Former student and aspiring educator, Rachael Hamby, joined the journey by challenging me and pushing me to take it further. Here were her thoughts.
You really should put together a scientific study and get your results published. Maybe you are already doing this, I am not sure. The blog is great, I read it daily. But all I really see on it is anecdotal evidence. I love your idea so much I almost wrote you an essay on why I loved it. But then I thought, all I have to put in this essay is anecdotal evidence. And as a scientist, that just isn’t enough for me to be truly convinced. As much as I personally believe that guaranteeing every student an A and taking grades out of the equation will promote student success, I can’t really buy it until it’s got research to back it up. Furthermore, having research that is publishable will allow you to reach a wider audience. Your findings will be far more credible and you can present at conferences, etc.
I realize you have all your own ideas, and that I am just a college student with no experience teaching, but this is how I might research how grading practices affect student achievement.
To start, what is your research question? How does removing grades as a motivator effect student success? Something along those lines? And how do you define success? Perhaps as content mastery? I think I’d maybe say…Does removing grades from the classroom improve student content mastery and motivation? Something like that.
Now you need a way of measuring content mastery and motivation that is not a grade, which isn’t too tricky. Various measures throughout the quarter would be most effective. Ways of measuring student engagement during class would be helpful as well, though having observers in the classroom can effect engagement and the way the teacher presents material.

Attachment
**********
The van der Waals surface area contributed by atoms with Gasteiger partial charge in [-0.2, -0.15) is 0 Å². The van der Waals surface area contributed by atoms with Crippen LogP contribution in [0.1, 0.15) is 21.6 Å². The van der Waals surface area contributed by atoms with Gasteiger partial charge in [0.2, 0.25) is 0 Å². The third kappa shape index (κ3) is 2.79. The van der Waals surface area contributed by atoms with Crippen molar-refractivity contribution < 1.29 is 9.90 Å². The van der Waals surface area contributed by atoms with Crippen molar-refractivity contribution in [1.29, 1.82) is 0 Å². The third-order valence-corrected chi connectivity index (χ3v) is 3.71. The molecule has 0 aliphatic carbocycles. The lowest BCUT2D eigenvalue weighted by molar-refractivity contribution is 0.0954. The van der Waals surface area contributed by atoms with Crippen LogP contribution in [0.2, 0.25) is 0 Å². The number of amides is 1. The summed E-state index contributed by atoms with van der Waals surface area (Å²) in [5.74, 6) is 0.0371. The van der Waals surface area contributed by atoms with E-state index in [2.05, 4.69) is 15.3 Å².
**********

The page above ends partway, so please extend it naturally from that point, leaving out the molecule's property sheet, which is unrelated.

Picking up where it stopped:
I guess what I would do, would be recruit some other teachers willing to try this. The more classrooms, the more accurate the research results. Start in September and have these teachers grade for the first quarter as they always have previously. However, come up with ways to test student motivation, engagement, and content mastery, throughout the quarter and at the end of the quarter. The second quarter, have the teachers guarantee all their students A’s and repeat whatever tests you used. Compare results, both qualitative and quantitative. What you are doing right now serves as a good pilot study, but I think it makes the results more credible if you do not use your own classroom simply because it makes the study more objective.
I honestly think you are really on to something and I am so excited to see how it works out for your classroom! I look forward to your blog every morning, it makes me so excited to one day be a teacher. I just really think if you can go about this in a scientific way and are able to get your results published in a peer reviewed journal, your findings could reach a larger audience and would be seen as much more credible.
So, I hear you, and I am taking your suggestions to heart and will consider them fully and seriously as I move forward. You are right everything is anecdotal at this point. My plan is to pilot and collect data from my classroom, most of which will be qualitative for the next two years. I have a lot of thinking to do on the research end of it before I roll it out next year. I’m going to call phase one “Project 180,” whereupon I am turning education “upside down.” Phase 2 will be “Project 360,” where I bring it full circle, judging the results of my experiment and determining what then will be the next course of action, not only in my classroom but hopefully beyond. So, in terms of credibility and possibly “replicability” much will depend on the design of my study. So, kiddo, point well-made and taken. I love that you are jumping in on the journey. Keep the feedback coming, chica.
- Decisions: A Tale of Two Letters: Morning Minutes, April 19, 2016
- Nothing Personal: Morning Minutes, April 20, 2016